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Yet another music model: Kaiser Chiefs pay fans for social sales

British band teams with Wieden+Kennedy London for innovative new album release

Ricky Wilson and Simon Rix of Kaiser Chiefs (Photo: Nick Pickles/Getty)

From iTunes to Amazon, Spotify to Pandora and even down to vinyl records, how we find and purchase music has never been more diverse. British band the Kaiser Chiefs have taken things a step further into the digital realm with the release of their new album, The Future is Medieval.

The album went on sale last week on the band’s website for $12 (£7.50), and fans were asked to choose 10 songs out of a possible 20 to create their own version, including custom cover art. Now customizing an album isn’t all that new a concept, but where things go to next level is when the Kaiser Chiefs ask fans to promote their version of the album via social media and actually pay them $1.60 (£1) for each copy that sells.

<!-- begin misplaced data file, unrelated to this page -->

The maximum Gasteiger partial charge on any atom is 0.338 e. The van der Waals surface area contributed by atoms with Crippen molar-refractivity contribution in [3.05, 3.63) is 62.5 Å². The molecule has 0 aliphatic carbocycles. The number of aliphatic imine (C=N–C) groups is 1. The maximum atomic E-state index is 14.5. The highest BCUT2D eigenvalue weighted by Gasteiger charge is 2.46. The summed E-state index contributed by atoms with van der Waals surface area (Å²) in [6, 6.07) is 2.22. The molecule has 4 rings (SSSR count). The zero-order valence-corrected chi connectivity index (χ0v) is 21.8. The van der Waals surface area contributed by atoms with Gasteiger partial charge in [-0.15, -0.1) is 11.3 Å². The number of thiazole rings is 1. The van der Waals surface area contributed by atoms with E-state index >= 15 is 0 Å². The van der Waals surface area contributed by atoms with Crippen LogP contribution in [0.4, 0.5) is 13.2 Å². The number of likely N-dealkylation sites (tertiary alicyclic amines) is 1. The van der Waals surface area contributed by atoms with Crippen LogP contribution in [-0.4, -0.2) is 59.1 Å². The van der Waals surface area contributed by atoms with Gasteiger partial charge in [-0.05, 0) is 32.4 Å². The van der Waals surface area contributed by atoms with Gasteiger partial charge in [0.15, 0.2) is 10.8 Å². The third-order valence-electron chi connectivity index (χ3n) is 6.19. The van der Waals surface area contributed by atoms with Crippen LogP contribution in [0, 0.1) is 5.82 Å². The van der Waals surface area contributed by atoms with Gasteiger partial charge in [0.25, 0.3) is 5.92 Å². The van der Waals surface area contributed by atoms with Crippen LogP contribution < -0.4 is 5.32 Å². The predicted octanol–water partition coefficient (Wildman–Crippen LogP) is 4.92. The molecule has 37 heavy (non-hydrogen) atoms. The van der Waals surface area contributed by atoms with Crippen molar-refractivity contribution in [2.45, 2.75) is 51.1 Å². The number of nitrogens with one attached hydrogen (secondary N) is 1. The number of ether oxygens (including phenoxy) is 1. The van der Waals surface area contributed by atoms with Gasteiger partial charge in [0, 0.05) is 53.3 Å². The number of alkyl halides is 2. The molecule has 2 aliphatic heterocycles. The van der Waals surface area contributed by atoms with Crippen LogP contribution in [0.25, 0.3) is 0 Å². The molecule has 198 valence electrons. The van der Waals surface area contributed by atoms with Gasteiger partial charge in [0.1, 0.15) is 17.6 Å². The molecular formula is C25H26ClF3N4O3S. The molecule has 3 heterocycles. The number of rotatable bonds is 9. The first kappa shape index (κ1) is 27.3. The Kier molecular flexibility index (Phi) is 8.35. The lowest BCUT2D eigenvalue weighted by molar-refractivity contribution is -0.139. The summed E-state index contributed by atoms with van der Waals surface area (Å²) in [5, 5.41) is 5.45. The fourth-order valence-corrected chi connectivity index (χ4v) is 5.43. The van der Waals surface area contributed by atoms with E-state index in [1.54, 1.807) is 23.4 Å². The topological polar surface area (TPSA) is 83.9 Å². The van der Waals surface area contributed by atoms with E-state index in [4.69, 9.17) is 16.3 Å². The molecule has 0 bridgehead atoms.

In an e-mail to music industry commentator Bob Lefsetz, the band’s lead singer Ricky Wilson said, “We’ve used a load of our own money to hire some really clever people to build the site and market it so we’re hopeful…. This definitely isn’t some sort of two-fingers-to-the-system thing. In fact our label Fiction have been very supportive…. It’s not supposed to be a massive statement to the world or a fight against anything. It was just fun and we needed that to be honest.”

Many of those really clever people the band enlisted to help are at ad agency Wieden+Kennedy London and digital production shop specialmoves. Agency development strategist Alex Franklin told Contagious that the idea isn’t necessarily about selling a million records, “It’s about new way to launch an album, trying something creative, and giving some love to peer recommendations. There’s huge value in people sharing what they like, and the £1 payment is way of rewarding that.”

A more traditional CD and digital release is June 27, but by participating in this launch project fans can win a variety of prizes such as concert tickets.

The concept of social currency has been a hot topic for a while now, but melding it together with music and actual currency is the kind of creative thinking that can only help, whether in music, publishing or any industry struggling with finding a digital revenue model that works.